Review of The Abyss of Human Illusion by Gilbert Sorrentino

A brief, final testament left by Sorrentino, and proof that his dotage was virile and discerning.

Broken into 50 scenes, these flask fictions (flash fictions) are reminiscent of Barthelme and even, fragments of Bolano.

Often humorous, this “novel” shines with deep human emotions, wry bathos – as the author himself describes it – and bawdy touches of loving fun. While not free of his habitual racial slurs, it is less scathing and indicting than the previous book of his I read, called Aberration of Starlight.

The presiding sentiment, I think, is the futility of living, of aging, and of growing sour. Clearly coming from his own perspective, he depicts writers in their final death throes (in the literary sense) and has the detached wit so clearly at the forefront of literary fiction in his time. Unlike the distasteful scenes you’ll find in the previously mentioned work, he is no less honest here, but subtle and refined.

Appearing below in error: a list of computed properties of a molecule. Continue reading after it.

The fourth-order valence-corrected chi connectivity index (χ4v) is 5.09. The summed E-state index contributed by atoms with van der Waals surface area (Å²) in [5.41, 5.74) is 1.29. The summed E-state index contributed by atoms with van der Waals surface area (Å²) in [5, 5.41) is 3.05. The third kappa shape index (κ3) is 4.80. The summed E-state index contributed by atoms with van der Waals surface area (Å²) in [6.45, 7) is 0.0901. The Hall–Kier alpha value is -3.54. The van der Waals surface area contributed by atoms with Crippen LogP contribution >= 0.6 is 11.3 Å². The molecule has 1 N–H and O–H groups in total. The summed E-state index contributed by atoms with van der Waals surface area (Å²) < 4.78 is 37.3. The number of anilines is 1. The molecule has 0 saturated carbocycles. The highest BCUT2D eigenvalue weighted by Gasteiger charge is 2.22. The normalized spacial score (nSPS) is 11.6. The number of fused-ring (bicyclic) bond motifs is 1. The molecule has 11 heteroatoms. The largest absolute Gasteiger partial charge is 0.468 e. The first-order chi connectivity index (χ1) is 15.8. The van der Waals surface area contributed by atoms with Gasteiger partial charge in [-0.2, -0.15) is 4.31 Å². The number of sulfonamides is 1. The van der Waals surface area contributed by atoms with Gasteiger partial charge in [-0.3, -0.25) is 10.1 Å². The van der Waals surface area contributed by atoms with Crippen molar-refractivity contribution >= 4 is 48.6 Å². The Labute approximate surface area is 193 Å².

The defining characteristic of these vignettes is eloquence. In the short space of a couple pages, he encapsulates characters with precise details and charming nonchalance.

As I explore this author’s work further, I doubt I will find another book as refreshing as this one in his revelrous oeuvre. But he is apparently full of surprises.